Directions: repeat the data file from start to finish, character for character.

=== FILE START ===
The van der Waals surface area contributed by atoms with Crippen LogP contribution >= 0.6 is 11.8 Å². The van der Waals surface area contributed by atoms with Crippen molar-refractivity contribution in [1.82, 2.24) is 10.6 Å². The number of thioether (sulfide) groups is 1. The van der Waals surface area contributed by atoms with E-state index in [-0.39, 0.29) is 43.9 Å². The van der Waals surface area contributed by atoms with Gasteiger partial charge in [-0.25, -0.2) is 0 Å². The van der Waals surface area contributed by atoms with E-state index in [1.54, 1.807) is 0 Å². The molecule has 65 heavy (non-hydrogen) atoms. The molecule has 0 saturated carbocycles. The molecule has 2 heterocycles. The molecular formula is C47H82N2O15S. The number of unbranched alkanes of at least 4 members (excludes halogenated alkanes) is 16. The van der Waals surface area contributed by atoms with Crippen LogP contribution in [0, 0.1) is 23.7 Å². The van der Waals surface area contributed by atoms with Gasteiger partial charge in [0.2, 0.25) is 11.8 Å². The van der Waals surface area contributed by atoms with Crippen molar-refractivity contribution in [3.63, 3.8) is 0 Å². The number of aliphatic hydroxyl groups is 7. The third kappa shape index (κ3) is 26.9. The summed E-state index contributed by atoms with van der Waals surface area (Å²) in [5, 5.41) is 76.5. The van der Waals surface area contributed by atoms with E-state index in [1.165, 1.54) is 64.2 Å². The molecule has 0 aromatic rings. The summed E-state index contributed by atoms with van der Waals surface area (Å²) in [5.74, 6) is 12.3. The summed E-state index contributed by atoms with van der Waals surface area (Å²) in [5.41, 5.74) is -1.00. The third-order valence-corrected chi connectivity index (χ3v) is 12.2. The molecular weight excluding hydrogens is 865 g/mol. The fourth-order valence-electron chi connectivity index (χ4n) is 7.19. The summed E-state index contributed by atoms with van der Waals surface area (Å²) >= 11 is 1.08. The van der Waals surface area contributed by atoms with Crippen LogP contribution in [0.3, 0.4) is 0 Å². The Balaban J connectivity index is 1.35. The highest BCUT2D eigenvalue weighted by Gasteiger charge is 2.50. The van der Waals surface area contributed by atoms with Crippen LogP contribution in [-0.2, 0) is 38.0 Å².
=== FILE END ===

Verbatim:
The van der Waals surface area contributed by atoms with Crippen LogP contribution >= 0.6 is 11.8 Å². The van der Waals surface area contributed by atoms with Crippen molar-refractivity contribution in [1.82, 2.24) is 10.6 Å². The number of thioether (sulfide) groups is 1. The van der Waals surface area contributed by atoms with E-state index in [-0.39, 0.29) is 43.9 Å². The van der Waals surface area contributed by atoms with Gasteiger partial charge in [-0.25, -0.2) is 0 Å². The van der Waals surface area contributed by atoms with E-state index in [1.54, 1.807) is 0 Å². The molecule has 65 heavy (non-hydrogen) atoms. The molecule has 0 saturated carbocycles. The molecule has 2 heterocycles. The molecular formula is C47H82N2O15S. The number of unbranched alkanes of at least 4 members (excludes halogenated alkanes) is 16. The van der Waals surface area contributed by atoms with Crippen LogP contribution in [0, 0.1) is 23.7 Å². The van der Waals surface area contributed by atoms with Gasteiger partial charge in [0.2, 0.25) is 11.8 Å². The van der Waals surface area contributed by atoms with Crippen molar-refractivity contribution in [3.63, 3.8) is 0 Å². The number of aliphatic hydroxyl groups is 7. The third kappa shape index (κ3) is 26.9. The summed E-state index contributed by atoms with van der Waals surface area (Å²) in [5, 5.41) is 76.5. The van der Waals surface area contributed by atoms with E-state index in [1.165, 1.54) is 64.2 Å². The molecule has 0 aromatic rings. The summed E-state index contributed by atoms with van der Waals surface area (Å²) in [5.74, 6) is 12.3. The summed E-state index contributed by atoms with van der Waals surface area (Å²) in [5.41, 5.74) is -1.00. The third-order valence-corrected chi connectivity index (χ3v) is 12.2. The molecular weight excluding hydrogens is 865 g/mol. The fourth-order valence-electron chi connectivity index (χ4n) is 7.19. The summed E-state index contributed by atoms with van der Waals surface area (Å²) >= 11 is 1.08. The van der Waals surface area contributed by atoms with Crippen LogP contribution in [0.3, 0.4) is 0 Å². The Balaban J connectivity index is 1.35. The highest BCUT2D eigenvalue weighted by Gasteiger charge is 2.50. The van der Waals surface area contributed by atoms with Crippen LogP contribution in [-0.2, 0) is 38.0 Å².